Wayne Valley knew why Davis wouldn’t come back to coaching. “He doesn’t have the guts to stay on the sideline,” Valley told me at the time. “The great ones, like George Halas and Vince Lombardi, have gone out there year after year and let people take their shots. ‘The Genius’ can’t do that.”
If he had returned to coaching, how successful would Davis have been? Hank Stram, who coached the Chiefs against him, thinks that Davis would have ranked at the very top. “He had good vision,” Stram told me. “He has always had a clear idea of what he wanted, and he believes in it strongly.”
The rivalry between the Raiders and the Chiefs in the 1960’s, when Davis was coach and afterward, is a fascinating story. “Al always geared his season to beating the Chiefs and the Chargers,” Tom Keating said.”When he beat either of those teams he was really happy. I remember, in my first season with the team, we beat the Chargers in an exhibition game, and he just went nuts. An exhibition game!”
The Chargers were the AFL’s best team early on, but as their top players faded the Chiefs became the team Davis had to beat. And, though his team was not the physical equal of the Chiefs in Davis’s three coaching years, the Raiders split their six games against Kansas City.
Davis and Stram looked for the same kind of player – size in the line, speed everywhere else—and even coveted some of the same players. By the time he came back as general partner, Davis knew he had to build a team that could beat Kansas City if the Raiders were to win a championship. “He drafted Gene Upshaw to block Buck Buchanan,” Stram noted. “Because we always had great kickers, he upgraded his kicking game by drafting Ray Guy as a punter. In fact, I almost drafted Guy just to keep him away from the Raiders.”
“He had a great capacity for using players,” Stram said, “They believed in him. And he was always very good at utilizing players in particular roles. He told me one time that they’d picked up a guy who could only play fifteen plays a game, but they’d be fifteen good plays. He was talking about what we now call situation substitution. Another time, he told me he’d traded for an offensive tackle because this guy could block a defensive end they’d be seeing in the playoffs. Now, who else would be thinking ahead like that?”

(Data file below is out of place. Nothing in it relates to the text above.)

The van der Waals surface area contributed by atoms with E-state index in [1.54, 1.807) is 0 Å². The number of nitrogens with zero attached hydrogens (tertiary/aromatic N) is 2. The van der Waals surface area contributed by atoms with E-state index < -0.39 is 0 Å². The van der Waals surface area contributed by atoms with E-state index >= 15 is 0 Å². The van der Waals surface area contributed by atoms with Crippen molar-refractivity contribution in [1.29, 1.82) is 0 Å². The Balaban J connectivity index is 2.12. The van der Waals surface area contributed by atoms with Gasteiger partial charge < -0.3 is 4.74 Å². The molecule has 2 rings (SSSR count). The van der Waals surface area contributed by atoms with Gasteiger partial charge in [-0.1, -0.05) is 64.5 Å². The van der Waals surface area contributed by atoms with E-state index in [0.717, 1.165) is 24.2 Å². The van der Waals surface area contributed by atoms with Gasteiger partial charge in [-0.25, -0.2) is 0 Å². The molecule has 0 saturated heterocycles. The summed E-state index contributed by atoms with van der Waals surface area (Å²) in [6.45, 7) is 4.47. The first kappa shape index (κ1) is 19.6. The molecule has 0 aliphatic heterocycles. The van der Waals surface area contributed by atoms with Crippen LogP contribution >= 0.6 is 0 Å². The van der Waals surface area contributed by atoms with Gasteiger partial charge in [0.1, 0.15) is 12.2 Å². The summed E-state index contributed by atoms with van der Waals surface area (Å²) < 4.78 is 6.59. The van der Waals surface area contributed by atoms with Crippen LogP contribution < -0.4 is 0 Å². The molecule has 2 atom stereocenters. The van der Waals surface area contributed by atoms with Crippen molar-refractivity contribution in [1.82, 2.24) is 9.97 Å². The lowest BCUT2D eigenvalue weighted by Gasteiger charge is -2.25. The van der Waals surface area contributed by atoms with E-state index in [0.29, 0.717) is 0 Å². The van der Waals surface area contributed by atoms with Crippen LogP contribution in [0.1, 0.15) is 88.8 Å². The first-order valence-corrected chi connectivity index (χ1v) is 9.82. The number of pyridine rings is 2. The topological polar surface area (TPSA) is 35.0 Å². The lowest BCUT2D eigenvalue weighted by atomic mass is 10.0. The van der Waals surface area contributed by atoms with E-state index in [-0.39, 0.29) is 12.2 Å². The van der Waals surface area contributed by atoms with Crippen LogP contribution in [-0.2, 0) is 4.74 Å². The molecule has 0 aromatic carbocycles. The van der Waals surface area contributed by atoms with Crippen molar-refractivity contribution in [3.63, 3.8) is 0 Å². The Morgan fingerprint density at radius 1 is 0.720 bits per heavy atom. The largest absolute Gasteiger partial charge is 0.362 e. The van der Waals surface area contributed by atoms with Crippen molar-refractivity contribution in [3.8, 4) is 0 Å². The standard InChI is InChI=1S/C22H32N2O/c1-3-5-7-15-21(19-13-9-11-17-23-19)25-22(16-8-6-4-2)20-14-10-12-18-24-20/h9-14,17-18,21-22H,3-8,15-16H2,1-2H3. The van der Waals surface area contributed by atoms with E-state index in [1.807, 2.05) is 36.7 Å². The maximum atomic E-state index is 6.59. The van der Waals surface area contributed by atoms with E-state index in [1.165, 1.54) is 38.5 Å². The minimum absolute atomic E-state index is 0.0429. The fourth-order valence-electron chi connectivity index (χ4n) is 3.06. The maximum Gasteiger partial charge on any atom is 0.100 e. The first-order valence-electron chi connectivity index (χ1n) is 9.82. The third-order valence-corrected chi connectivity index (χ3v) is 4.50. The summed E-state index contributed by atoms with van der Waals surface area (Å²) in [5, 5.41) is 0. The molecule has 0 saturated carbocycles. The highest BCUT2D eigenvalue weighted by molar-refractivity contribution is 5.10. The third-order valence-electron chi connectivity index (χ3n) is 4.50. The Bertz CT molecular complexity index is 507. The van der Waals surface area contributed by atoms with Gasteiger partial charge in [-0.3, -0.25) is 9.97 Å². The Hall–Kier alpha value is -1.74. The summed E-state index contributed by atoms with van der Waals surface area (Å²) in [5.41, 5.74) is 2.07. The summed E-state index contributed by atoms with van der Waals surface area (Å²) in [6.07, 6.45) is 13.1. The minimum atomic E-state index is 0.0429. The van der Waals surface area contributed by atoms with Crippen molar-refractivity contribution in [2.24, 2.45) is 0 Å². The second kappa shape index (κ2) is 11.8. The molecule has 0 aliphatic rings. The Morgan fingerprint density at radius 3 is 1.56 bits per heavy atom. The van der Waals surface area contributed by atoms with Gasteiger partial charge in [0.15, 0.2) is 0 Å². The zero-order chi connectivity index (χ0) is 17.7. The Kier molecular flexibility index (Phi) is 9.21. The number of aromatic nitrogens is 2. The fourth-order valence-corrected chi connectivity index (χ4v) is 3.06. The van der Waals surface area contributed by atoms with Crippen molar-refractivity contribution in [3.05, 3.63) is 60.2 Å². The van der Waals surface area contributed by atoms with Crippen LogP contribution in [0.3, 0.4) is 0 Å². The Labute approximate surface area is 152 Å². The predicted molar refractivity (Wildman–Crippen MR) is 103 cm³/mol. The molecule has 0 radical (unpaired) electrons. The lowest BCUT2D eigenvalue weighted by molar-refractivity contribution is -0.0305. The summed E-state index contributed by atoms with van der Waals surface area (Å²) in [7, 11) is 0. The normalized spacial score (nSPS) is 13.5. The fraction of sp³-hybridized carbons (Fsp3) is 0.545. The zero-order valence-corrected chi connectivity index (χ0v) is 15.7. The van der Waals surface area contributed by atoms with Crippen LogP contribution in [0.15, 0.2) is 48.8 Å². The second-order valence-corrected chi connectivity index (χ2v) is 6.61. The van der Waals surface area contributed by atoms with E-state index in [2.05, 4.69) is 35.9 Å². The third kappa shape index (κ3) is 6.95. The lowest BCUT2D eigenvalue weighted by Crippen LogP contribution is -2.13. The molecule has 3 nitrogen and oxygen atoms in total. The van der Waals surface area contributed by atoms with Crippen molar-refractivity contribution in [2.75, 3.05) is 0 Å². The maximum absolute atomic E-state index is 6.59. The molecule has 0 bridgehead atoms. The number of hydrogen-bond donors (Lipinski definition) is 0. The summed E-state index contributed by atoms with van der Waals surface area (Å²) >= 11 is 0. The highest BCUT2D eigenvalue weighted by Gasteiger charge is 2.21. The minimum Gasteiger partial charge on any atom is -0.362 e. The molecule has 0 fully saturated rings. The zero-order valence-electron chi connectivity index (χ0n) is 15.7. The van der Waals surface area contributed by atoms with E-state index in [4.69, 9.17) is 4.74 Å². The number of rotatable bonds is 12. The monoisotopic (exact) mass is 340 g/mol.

Virtually the only early coverage of the Raiders was in the Tribune, but when Davis, in his first year turned the sad-sack Raiders into a 10-4 team that twice beat the Chargers, the AFL Champion that year, the Raiders suddenly became big news.
Davis had a mania for secrecy. At the time the Raiders practiced at Bushrod Park in Oakland, which was next to a large apartment building. Davis was so certain that spies from other teams were watching the practice that he had his players wear numbers different from their game-uniform numbers, and on occasion he ran plays with twelve players on the offense to totally confuse anyone watching.
On the field, the Chiefs and Raiders were night and day. Davis’s Raiders were a bombs-away group, always going for the jugular on both offense and defense. Stram’s Chiefs, despite their offensive talent, played conservatively, content to let their defense control the game.
The Raiders had won seven of their last eight games with the Chiefs, but the statistic was misleading. In 1969 there was almost no physical difference between the teams; the two Raider wins had come by scores of 27-24 and 10-6. The score of the second game showed what was happening: the teams had come to know each others tendencies so well that it was becoming almost impossible for either offense to move the ball.